Patterns of volcanism and tectonism and the mechanisms that influence them are not well understood at slow- spreading plate boundaries. Is magma supply persistent or episodic? Is tectonic strain symmetric or asymmetric? Are volcanism and tectonism distributed across the rift valley or localized along narrow bands of crust? Systematic, segment-scale observations, measurements, and sampling are needed to address these questions. During a recent cruise (GRAVILUCK, Aug. 2006) we conducted near-bottom surveys across the axial valley of the Lucky Strike segment of the Mid-Atlantic Ridge (37°N) to determine where active volcanic and tectonic processes are occurring within the rift valley and their relationship with a recently recognized mid-crustal magma body at the segment center beneath Lucky Strike volcano [Singh et al., 2006]. Using a deep-towed digital imaging system (WHOI TowCam) and a submersible (Nautile) we collected still and video imagery, high-resolution bathymetry, magnetic data, and rock samples along 11 across-axis and 3 along-axis profiles covering ~80 km. Preliminary interpretation of the seafloor imagery shows that the majority of the most recent volcanic activity is in the form of jumbled sheet flows that are concentrated within a discontinuous narrow graben along the axis of the rift valley that bisects Lucky Strike volcano. In rare cases we observe young (i.e., less sedimented and unfaulted) pillow ridges up to 3 km from the axis of the rift valley. Recent volcanic activity appears to be more prevalent south of the volcano, and cuts across distinct geologic terrains characterized by extensive sheet flows near the segment center and axial volcanic ridges to the north and south of Lucky Strike Volcano. We will present a preliminary interpretation of the distribution and relative ages of volcanic deposits and fault characteristics across the rift valley, lava compositions, and magnetic intensities. We compare these observations with existing sidescan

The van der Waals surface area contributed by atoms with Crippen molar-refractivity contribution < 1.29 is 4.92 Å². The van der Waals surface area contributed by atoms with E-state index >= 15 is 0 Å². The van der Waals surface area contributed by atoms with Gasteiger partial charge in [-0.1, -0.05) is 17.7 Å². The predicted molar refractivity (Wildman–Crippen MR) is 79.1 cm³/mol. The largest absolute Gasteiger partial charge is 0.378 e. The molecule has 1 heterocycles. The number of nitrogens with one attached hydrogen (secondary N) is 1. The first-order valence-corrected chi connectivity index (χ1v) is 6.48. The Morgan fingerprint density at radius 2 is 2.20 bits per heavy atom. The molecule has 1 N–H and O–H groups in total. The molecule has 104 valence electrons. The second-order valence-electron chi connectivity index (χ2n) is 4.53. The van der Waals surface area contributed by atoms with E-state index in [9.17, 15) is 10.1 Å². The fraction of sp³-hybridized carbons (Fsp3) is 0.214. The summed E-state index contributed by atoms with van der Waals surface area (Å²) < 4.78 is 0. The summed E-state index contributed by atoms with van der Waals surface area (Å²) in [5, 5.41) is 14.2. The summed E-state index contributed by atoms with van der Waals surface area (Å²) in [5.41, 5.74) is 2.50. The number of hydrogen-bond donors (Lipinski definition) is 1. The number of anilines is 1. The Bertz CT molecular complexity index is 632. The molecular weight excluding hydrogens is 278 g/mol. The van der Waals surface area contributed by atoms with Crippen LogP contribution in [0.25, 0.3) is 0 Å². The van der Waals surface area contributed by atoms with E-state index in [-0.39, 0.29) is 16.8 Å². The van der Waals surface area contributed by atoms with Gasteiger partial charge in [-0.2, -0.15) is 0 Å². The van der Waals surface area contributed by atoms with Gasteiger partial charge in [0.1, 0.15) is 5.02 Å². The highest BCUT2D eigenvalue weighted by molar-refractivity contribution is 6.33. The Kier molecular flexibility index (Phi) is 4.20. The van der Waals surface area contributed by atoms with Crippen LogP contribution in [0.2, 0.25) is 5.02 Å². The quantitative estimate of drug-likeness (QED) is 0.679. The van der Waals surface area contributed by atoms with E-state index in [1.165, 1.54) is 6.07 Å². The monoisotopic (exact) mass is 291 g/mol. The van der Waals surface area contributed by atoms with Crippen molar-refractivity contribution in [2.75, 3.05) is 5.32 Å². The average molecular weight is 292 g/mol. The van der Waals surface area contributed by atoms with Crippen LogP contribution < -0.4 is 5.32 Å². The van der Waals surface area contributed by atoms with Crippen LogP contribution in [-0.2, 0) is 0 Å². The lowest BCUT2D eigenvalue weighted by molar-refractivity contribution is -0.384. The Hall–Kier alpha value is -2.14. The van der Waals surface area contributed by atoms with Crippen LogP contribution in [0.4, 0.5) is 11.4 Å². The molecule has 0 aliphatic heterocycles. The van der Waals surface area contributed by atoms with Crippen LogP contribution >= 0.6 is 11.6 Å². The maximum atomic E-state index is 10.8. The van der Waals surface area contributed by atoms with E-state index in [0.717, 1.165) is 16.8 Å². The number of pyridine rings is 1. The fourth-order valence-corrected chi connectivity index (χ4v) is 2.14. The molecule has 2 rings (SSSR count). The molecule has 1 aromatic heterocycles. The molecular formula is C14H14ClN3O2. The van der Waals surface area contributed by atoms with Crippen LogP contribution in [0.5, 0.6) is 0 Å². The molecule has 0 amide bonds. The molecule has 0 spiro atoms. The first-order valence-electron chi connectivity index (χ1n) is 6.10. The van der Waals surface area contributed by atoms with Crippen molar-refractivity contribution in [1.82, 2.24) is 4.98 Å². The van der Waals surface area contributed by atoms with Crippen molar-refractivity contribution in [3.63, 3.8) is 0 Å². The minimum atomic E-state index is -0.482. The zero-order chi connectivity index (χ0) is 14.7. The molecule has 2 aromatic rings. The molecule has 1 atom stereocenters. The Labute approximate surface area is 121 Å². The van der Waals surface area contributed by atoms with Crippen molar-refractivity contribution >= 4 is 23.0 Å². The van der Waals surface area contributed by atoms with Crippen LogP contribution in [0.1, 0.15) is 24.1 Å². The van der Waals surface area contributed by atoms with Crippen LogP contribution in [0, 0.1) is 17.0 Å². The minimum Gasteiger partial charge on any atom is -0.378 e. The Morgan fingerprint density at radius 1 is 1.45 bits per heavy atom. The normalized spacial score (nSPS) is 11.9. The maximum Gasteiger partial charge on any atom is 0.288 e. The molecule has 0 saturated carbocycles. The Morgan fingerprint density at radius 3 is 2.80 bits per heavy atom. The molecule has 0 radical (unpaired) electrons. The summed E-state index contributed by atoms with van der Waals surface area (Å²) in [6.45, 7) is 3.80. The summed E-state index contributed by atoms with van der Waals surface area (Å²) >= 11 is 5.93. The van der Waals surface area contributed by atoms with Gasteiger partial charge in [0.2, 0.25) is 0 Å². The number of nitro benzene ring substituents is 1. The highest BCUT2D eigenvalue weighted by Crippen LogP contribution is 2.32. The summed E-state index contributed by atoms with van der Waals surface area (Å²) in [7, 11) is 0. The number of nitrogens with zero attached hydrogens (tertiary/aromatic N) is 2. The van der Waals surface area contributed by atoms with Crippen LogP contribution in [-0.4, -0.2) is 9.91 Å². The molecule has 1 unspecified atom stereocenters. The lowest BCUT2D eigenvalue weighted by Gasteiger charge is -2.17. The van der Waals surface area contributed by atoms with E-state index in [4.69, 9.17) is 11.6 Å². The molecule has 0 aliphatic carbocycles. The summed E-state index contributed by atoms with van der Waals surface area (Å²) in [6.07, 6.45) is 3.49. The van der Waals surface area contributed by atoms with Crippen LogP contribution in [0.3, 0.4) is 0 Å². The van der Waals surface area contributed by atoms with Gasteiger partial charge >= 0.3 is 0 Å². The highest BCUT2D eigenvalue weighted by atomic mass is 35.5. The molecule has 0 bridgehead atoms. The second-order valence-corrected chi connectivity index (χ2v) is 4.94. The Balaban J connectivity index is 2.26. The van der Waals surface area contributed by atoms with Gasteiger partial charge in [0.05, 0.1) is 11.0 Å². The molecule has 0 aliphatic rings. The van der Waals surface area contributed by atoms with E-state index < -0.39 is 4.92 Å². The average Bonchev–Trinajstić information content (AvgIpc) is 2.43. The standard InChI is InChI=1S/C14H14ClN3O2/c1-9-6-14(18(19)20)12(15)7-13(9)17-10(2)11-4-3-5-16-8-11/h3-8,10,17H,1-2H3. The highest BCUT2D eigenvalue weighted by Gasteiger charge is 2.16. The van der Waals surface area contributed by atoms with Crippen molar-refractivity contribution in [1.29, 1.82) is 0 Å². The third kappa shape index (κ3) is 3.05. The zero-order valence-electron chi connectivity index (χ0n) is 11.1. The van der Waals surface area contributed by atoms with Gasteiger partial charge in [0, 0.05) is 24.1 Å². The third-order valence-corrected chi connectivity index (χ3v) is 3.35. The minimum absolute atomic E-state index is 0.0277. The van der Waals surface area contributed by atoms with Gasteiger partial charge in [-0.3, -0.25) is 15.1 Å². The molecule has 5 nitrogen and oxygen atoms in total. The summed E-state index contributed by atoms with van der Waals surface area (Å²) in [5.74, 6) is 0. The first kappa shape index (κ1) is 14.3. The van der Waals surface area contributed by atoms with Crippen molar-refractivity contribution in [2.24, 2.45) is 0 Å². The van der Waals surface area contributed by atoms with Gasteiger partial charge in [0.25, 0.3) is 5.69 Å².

16. Hydrothermal activity and core complex formation at the Arctic Mid-Ocean Ridge: An overview of preliminary results of the H2DEEP expedition to the southern Knipovich Ridge at 73N

    NASA Astrophysics Data System (ADS)

    Pedersen, R. B.; Thorseth, I. H.; Olson, E.; Hellevang, H.; Okland, I.; Baumberger, T.; Lilley, M.; Bruvoll, V.; Mjelde, R.; Haflidason, H.

    2007-12-01